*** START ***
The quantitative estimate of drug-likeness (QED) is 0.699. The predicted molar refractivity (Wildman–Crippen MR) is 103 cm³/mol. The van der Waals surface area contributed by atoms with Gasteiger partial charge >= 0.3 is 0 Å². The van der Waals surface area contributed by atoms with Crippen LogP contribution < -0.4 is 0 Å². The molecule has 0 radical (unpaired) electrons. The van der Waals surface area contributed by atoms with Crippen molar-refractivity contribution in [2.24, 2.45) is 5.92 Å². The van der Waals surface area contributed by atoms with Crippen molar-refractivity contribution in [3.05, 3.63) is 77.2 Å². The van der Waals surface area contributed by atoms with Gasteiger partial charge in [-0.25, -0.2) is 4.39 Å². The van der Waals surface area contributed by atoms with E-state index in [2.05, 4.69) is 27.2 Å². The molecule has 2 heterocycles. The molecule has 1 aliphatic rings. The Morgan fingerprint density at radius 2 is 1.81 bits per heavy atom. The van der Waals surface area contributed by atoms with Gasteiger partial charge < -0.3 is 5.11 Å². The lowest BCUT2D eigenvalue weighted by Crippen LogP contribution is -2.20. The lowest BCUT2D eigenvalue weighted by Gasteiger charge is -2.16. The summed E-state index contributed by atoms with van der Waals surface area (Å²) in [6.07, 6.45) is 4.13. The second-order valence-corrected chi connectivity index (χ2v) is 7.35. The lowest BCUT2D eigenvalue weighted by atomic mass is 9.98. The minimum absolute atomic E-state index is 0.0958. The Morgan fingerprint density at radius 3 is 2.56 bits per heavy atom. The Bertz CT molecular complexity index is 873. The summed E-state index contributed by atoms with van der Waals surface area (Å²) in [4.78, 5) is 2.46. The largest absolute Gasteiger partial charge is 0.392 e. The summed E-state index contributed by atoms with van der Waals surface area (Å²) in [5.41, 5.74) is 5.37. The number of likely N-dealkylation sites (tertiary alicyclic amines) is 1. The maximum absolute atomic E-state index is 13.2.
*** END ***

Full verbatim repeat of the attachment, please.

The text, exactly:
The quantitative estimate of drug-likeness (QED) is 0.699. The predicted molar refractivity (Wildman–Crippen MR) is 103 cm³/mol. The van der Waals surface area contributed by atoms with Gasteiger partial charge >= 0.3 is 0 Å². The van der Waals surface area contributed by atoms with Crippen LogP contribution < -0.4 is 0 Å². The molecule has 0 radical (unpaired) electrons. The van der Waals surface area contributed by atoms with Crippen molar-refractivity contribution in [2.24, 2.45) is 5.92 Å². The van der Waals surface area contributed by atoms with Crippen molar-refractivity contribution in [3.05, 3.63) is 77.2 Å². The van der Waals surface area contributed by atoms with Gasteiger partial charge in [-0.25, -0.2) is 4.39 Å². The van der Waals surface area contributed by atoms with E-state index in [2.05, 4.69) is 27.2 Å². The molecule has 2 heterocycles. The molecule has 1 aliphatic rings. The Morgan fingerprint density at radius 2 is 1.81 bits per heavy atom. The van der Waals surface area contributed by atoms with Gasteiger partial charge < -0.3 is 5.11 Å². The lowest BCUT2D eigenvalue weighted by Crippen LogP contribution is -2.20. The lowest BCUT2D eigenvalue weighted by Gasteiger charge is -2.16. The summed E-state index contributed by atoms with van der Waals surface area (Å²) in [6.07, 6.45) is 4.13. The second-order valence-corrected chi connectivity index (χ2v) is 7.35. The lowest BCUT2D eigenvalue weighted by atomic mass is 9.98. The minimum absolute atomic E-state index is 0.0958. The Morgan fingerprint density at radius 3 is 2.56 bits per heavy atom. The Bertz CT molecular complexity index is 873. The summed E-state index contributed by atoms with van der Waals surface area (Å²) in [4.78, 5) is 2.46. The largest absolute Gasteiger partial charge is 0.392 e. The summed E-state index contributed by atoms with van der Waals surface area (Å²) in [5.41, 5.74) is 5.37. The number of likely N-dealkylation sites (tertiary alicyclic amines) is 1. The maximum absolute atomic E-state index is 13.2.